In comments that run counter to ten years of increasing professionalisation and specialisation among senior civil servants, he said: “Though they need to work closely with economists and accountants and scientists and statisticians, they aren’t themselves meant to be experts in any particular technical discipline.”
He added that “civil servants have to work with scientists, statisticians, economists, who are experts, but they are people who are generalists… I think the skill of the generalist, which I would prefer to be referred to as the skill of an administrator, is every bit as great a skill as any one of these folk.”
Letwin also characterised the mindset behind the professionalisation of the civil service as: “If you could only get everybody to be a proper gold-plated professional, in the sense of having a technical skill, all the problems in the world, probably all the problems in the universe, would quickly evaporate.”
Letwin’s comments will come as a surprise to many in the civil service professions – particularly so soon after the Civil Service Reform Plan talked up their importance. The Cabinet Office minister also appeared to dismiss moves to strengthen civil service finance skills and bring a more businesslike approach to government by toughening up departmental boards. “Though nearly all that they do depends on finance and has immense effects on business, they are not meant to be financiers or businessmen,” said Letwin, who criticised “an excessive fascination with the skills in corporations.” It’s “wrong” to think that “if only you could completely transplant these into the domain of government, all would be well,” he argued.
Letwin claimed that his vision of the civil service is fully supported by Cabinet Office minister Francis Maude. “The talk I have just given has been discussed with him extensively and intensively and… we agree about the need for reform to bring everyone to this ideal, but we also agree about the ideal [of generalist civil servants],” he said. “While I haven’t talked to every one of my colleagues around the Cabinet table, I rather think it would get a resounding agreement.”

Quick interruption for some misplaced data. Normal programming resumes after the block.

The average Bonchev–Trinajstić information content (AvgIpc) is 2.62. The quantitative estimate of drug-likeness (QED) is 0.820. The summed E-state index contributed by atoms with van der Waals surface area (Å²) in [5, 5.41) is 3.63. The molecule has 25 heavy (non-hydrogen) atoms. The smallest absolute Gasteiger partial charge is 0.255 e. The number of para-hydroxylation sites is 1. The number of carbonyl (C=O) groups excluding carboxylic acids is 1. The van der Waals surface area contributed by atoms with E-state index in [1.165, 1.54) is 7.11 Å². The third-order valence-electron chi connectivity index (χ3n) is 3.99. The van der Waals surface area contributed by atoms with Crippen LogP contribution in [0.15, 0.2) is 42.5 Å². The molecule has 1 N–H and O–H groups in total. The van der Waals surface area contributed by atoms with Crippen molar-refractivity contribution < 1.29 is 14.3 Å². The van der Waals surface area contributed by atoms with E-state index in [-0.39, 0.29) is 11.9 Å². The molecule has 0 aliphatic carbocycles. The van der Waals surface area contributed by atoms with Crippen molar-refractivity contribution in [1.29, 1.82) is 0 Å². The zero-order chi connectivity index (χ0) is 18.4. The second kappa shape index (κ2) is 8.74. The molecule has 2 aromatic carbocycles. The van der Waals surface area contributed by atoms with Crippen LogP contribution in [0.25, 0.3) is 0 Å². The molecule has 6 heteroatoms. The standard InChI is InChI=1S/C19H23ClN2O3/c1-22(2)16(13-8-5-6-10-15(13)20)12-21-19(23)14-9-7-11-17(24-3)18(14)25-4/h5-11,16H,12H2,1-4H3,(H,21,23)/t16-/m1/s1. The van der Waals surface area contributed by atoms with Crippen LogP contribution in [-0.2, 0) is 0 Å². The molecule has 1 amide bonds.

Letwin was questioned by Richard Mottram, the former permanent secretary of the Ministry of Defence, who said that “this is a defence, and an exposition, of a concept that has been under sustained attack for the last 50 years… If a civil servant had said what you said this evening, they would have been held up to ridicule.”
Dai Hudd, the deputy general secretary of the Prospect trade union – the union for skilled civil servants – said “this is a major change in direction for the civil service.”
“I just do not accept that generalist skills can take you through to where you need specialists,” he said. “The idea that people of that calibre are not part of a civil service seems to me to be nonsense.”